Though not as heavily mediated as the clubs playing in the Premier League, the non-league clubs in England are equally important for fans of the sport. One of these clubs is Wembley FC, also called ‘The Lions’ and based in Wembley, in the London Borough of Brent, London.
At the moment, they play in the Spartan South Midlands League Premier Division, the ninth tier of English football, but their future is uncertain due to some financial issues. Brian Gumm, the chairman of the semi-professional team has recently stated the club may be bankrupted as a result of a dispute with the Football Association over the club’s logo.
It all started when English football’s governing body had complained to the European Union’s Intellectual Property Office (EUIPO) that Wembley FC’s badge might be confused with Wembley National Stadium Ltd, a subsidiary of the Football Association, and asked for action to be taken to enforce their intellectual property.
As it turns out, the Wembley Stadium trademarked their logo with the European Union back in June 2009. Wembley FC, on the other hand, registered their logo only in September 2012 when the club updated their badge after signing a sponsorship deal with Budweiser. For those who don’t know, their current crest has a lion’s head on a shield beneath the word Wembley.
This summer, the European Union ruled in favour of the Football Association mentioning that, despite the visual differences in the logos, the use of the word Wembley might still lead to confusion, and issued a decision to cancel the Club’s trademark.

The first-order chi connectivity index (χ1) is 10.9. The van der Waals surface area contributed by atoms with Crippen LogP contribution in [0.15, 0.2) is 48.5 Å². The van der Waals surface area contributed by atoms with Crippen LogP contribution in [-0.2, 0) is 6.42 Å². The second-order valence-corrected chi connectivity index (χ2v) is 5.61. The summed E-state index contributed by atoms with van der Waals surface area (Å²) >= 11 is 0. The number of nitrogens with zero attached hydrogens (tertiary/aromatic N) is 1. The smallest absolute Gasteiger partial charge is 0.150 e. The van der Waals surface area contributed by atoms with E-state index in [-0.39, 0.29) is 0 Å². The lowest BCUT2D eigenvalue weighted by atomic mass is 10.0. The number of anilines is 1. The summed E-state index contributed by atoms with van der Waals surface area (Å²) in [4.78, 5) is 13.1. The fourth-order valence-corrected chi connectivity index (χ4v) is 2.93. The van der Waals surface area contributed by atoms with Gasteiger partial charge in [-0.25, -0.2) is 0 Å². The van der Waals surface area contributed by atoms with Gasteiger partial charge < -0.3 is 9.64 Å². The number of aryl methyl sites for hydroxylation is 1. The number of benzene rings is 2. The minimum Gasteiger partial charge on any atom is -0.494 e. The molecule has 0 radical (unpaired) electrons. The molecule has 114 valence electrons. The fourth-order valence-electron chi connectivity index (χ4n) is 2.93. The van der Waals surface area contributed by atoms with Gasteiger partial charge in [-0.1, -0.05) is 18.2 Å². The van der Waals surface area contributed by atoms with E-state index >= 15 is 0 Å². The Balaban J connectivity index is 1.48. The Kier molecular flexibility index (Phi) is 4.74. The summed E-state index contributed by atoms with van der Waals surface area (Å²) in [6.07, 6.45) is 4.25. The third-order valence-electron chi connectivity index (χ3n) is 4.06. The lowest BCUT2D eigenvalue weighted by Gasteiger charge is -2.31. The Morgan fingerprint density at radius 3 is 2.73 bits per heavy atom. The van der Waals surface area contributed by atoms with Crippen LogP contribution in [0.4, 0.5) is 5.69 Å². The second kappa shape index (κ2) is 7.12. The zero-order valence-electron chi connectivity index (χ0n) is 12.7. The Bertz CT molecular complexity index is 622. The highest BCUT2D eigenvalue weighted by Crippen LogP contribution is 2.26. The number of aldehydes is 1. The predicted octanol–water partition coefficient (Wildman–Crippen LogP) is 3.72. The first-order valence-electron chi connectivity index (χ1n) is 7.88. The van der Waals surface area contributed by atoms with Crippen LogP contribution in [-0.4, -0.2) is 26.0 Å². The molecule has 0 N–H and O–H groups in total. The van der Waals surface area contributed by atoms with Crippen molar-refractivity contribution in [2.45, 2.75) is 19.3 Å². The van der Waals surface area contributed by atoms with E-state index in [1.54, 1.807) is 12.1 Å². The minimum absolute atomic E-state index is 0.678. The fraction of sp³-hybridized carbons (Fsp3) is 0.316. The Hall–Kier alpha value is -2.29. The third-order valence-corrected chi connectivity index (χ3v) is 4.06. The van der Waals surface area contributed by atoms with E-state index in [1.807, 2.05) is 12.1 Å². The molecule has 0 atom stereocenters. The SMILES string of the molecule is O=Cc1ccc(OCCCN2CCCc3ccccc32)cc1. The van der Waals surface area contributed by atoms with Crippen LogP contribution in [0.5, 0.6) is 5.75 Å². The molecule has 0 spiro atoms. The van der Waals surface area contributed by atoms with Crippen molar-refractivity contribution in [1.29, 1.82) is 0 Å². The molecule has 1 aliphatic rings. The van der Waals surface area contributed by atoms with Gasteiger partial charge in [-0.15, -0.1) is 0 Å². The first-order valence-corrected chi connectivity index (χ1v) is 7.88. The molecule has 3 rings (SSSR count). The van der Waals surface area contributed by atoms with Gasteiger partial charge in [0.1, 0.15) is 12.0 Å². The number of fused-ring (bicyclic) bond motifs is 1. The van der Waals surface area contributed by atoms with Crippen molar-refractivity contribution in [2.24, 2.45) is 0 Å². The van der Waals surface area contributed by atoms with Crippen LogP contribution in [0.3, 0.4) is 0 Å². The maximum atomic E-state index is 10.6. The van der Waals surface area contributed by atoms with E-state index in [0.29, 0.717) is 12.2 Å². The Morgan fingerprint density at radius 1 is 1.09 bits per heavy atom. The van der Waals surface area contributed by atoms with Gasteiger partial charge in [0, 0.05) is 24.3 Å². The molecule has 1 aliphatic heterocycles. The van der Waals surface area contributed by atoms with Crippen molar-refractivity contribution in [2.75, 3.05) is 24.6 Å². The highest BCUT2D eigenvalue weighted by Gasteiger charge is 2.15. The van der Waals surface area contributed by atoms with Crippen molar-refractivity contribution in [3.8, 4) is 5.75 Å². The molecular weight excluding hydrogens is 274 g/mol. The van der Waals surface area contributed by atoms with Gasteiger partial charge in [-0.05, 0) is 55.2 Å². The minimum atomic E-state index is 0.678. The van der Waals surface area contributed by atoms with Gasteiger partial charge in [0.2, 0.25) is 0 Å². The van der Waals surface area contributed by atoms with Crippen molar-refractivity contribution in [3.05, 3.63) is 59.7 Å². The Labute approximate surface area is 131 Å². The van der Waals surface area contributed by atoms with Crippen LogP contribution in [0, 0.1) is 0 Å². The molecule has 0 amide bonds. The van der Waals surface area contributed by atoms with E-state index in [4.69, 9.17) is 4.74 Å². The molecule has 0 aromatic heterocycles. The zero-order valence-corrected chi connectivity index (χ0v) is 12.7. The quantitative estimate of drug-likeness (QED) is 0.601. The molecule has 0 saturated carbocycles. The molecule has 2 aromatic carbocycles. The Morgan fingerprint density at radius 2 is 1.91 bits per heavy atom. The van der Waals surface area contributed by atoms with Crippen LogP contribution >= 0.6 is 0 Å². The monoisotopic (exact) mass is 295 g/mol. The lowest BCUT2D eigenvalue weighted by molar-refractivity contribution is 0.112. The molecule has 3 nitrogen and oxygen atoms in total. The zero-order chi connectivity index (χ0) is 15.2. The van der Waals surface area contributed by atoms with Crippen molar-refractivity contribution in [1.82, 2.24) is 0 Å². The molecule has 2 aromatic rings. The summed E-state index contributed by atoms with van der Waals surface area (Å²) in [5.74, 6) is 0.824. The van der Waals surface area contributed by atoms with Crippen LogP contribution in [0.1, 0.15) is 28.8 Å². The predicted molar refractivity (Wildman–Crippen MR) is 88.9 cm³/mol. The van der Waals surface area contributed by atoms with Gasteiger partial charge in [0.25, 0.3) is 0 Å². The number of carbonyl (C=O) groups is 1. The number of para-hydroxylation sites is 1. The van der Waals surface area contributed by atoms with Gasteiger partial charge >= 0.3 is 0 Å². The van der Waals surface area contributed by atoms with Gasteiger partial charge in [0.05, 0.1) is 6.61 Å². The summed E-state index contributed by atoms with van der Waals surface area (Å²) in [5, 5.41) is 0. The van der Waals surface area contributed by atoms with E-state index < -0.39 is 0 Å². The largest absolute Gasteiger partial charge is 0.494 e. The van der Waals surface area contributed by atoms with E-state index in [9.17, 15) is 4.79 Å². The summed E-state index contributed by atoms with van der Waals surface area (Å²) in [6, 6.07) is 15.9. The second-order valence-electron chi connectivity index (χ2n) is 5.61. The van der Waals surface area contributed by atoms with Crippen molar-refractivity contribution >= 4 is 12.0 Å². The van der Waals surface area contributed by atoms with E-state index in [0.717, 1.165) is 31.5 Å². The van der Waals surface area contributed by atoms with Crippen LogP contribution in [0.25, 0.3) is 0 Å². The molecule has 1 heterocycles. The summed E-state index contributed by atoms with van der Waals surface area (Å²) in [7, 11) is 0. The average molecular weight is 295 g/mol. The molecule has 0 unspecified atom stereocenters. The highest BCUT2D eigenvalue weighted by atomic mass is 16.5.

The July ruling means that the London-based football club is no longer allowed to use their current logo. Moreover, they would have to choose a new one and change it through the whole club, which implies high costs for the club.
After the European Union’s decision was made known, Brian Gumm stated, ‘We can’t even afford to put in an appeal. It will bankrupt the club because we can’t afford to change all our signage and kit.’
Nonetheless, the club already filed an appeal against the cancellation request at the European registry, arguing that loyal football fans will be able to immediately recognise the club’s logo, just as people in general will recognise the Stadium’s logo. An online petition that gathered no less than 13,000 signatures was set up by fans asking the FA not to force the club to drop Wembley from their name.